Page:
A LOUIS XV ORMOLU-MOUNTED AMARANTH, KINGWOOD AND TULIPWOOD PARQUETRY TABLE A ECRIRE
A LOUIS XV ORMOLU-MOUNTED AMARANTH, KINGWOOD AND TULIPWOOD PARQUETRY TABLE A ECRIRE
A LOUIS XV ORMOLU-MOUNTED AMARANTH, KINGWOOD AND TULIPWOOD PARQUETRY TABLE A ECRIRE
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A LOUIS XV ORMOLU-MOUNTED AMARANTH, KINGWOOD AND TULIPWOOD PARQUETRY TABLE A ECRIRE
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A LOUIS XV ORMOLU-MOUNTED AMARANTH, KINGWOOD AND TULIPWOOD PARQUETRY TABLE A ECRIRE

BY JEAN-FRANCOIS OEBEN, CIRCA 1760-63

Details
A LOUIS XV ORMOLU-MOUNTED AMARANTH, KINGWOOD AND TULIPWOOD PARQUETRY TABLE A ECRIRE
BY JEAN-FRANCOIS OEBEN, CIRCA 1760-63
The serpentine sliding top lined at a later date with red velvet and with moulded ormolu border, with a latch-framed forward-sliding drawer fitted with a hinged easel panelled with black and gilt lacquer in an ormolu frame, flanked by hinged flaps enclosing drawers, a trough and a further drawer inlaid with trellis en rosette parquetry, the eared frieze outlined by a foliate ormolu border on cabriole legs headed by foliate plaques centred by bearded masks and reaching to scrolled sabots, stamped 'JME' twice and '...N' the mechanism partially removed, originally with marquetry top
27 ½ in (70 cm.) high; 18 in. (45.8 cm.) deep; 31 1/8 in. (79 cm.) wide
Provenance
Almost certainly, Sir Henry Hope Edwardes, Bt., Wootton Hall, Derbyshire, and by descent to
Lt. Col. Herbert James Hope-Edwardes, Netley Hall, Shropshire, and by descent to
Lady More (née Hope-Edwardes, formerly, Coldwell) at Netley Hall, and subsequently Linley Hall, Shropshire, and by descent.

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Katharine Cooke
Katharine Cooke

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Lot Essay

Stamped by the ébeniste du Roi Jean-Francois Oeben (maître in 1761), this table à coulisse or table à deux fins is a superb example of his luxurious furniture incorporating technical devices alongside exquisite marquetry of rare exotic woods. Its beautifully made carcass and fine trellis parquetry is almost identical to the renowned table by Oeben in the Louvre.

Jean-François Oeben

Jean-François Oeben (1721-1763) was born in Germany and must have moved to France before 1749, when he married the daughter of the ébéniste François Vandercruse, himself father of the celebrated Roger Vandercruse known as Lacroix (RVLC). Oeben was trained by the son of André-Charles Boulle from whom he rented workshop space at the Galeries du Louvre.

When the latter died, Jean-François Oeben was granted a Royal warrant on 15 December 1754, enabling him to move into the Manufacture des Gobelins, as well as receiving the title of Ebéniste du Roi. At that point, he employed his younger brother Simon as a journeyman. During the same year, his name appeared in the Journal du Garde-Meuble de la Couronne, having delivered a commode for the apartment of the Dauphin in Versailles. In 1756, he moved to the Arsenal when a Royal brevet granted him and his wife the life tenancy of a workshop. In 1760 he began work on the famed bureau du Roi, later completed by Jean-Henri Riesener who until then had been his principal assistant. In 1761, Oeben became a maître without requirement to pay the fees generally demanded. When he died in 1763, his widow took over his business and choose Riesener to run it, who she would eventually marry.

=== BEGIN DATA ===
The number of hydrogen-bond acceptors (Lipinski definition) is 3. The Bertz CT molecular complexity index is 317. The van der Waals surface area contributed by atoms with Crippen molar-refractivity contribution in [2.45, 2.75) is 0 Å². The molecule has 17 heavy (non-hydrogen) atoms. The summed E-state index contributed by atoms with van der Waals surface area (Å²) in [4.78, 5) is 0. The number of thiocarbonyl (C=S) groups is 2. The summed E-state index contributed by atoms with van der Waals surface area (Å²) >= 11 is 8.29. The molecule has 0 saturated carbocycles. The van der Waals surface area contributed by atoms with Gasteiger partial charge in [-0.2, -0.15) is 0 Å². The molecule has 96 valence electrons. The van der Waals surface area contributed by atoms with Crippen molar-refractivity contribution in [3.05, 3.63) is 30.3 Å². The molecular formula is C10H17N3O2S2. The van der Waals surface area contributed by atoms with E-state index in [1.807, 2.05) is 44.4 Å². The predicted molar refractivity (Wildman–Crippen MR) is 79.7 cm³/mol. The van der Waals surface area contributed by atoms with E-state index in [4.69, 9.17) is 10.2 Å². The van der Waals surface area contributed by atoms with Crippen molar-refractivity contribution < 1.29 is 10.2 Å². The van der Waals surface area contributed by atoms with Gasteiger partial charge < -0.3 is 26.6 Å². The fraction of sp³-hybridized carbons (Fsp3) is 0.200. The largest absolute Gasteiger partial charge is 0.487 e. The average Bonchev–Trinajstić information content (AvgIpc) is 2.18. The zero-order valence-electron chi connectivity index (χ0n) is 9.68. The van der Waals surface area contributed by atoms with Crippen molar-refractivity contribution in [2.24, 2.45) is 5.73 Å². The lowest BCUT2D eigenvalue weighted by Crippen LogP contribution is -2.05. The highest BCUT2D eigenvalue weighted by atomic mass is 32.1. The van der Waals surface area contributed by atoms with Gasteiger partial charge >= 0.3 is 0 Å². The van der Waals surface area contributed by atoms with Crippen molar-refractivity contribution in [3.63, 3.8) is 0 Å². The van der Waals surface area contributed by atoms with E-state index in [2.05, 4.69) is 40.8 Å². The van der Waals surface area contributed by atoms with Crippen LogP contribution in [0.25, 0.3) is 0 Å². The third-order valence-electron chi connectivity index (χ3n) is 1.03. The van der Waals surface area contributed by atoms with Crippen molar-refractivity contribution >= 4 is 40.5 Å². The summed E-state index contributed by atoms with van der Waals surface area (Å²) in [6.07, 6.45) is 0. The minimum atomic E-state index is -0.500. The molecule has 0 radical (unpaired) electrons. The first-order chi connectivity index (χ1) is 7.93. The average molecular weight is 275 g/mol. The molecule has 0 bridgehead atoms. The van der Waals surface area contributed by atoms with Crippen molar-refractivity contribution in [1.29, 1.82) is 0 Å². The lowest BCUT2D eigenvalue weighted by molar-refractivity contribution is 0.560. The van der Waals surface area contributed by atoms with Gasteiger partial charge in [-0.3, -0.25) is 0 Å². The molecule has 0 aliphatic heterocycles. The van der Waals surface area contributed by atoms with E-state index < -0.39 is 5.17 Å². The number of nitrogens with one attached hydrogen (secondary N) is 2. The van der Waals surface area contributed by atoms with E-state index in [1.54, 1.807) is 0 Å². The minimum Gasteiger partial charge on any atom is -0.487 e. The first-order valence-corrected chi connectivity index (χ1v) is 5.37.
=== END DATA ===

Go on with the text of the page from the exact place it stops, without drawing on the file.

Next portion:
Oeben was both an ébéniste and a mécanicien. It is only because he enjoyed Royal protection that he was able to combine two activities that guild regulations prohibited any craftsmen from practicing at the same time. Therefore, he was able to specialise in luxurious pieces of furniture incorporating elaborate mechanisms such as tables à la Bourgogne, tables de toilette or à écrire fitted with sliding tops such as the present table.

Les tables "à coulisse"

Jean-François Oeben's luxurious multi-functional marquetry furniture incorporating mechanical devices was highly successful and gained him much acclaim. Also known as "à deux fins" table and used as table à écrire and table de toilette, the present model of mechanical table demonstrates Oeben’s ingenious talent for creating innovative mechanical marquetry furniture during the late 1750s. The most celebrated and complex known example is the table delivered to Madame de Pompadour and now in the Metropolitan Museum (Linsky bequest, 1982.60.61). This unique table of unsurpassed richness and with pierced legs bears to the four corners of the frieze a gilt-bronze tower evoking the coat-of-arms of the marquise.

Oeben appears to have developed this mechanical model early in his career: a portrait by François Guérin of Madame de Pompadour and her daughter Alexandrine, painted around 1754, depicts an apparently near identical table. In 1757-58, Lazare Duvaux, for whom Oeben worked on numerous occasions, provided four tables of this model with sliding tops, almost certainly all by Oeben. One of these was delivered to the celebrated amateur Laurent Grimod de la Reyniere and was described in Duvaux’s Livre-Journal as ‘3041 une table a ecrire dont le dessus a coulisse, le tiroir garni de quarts de rond, baguettes, prises, chutes et ornements de bronze dores d’ormolu, le placage en bois de rose a filets, 216 L.’.

The inventory compiled after Oeben’s death in 1763 lists “12. une table a deux fins, de 28 pouches de long sur 15 pouces de large, ladite table a pupitre et secret plaqué de bois de rose…”. Oeben only stamped his pieces after receiving his maîtrise in 1761, which provides us with a date post quem for his stamped work. Both the present table and the table in the Louvre are stamped; one of these two is therefore almost certainly the example listed in Oeben’s inventory.

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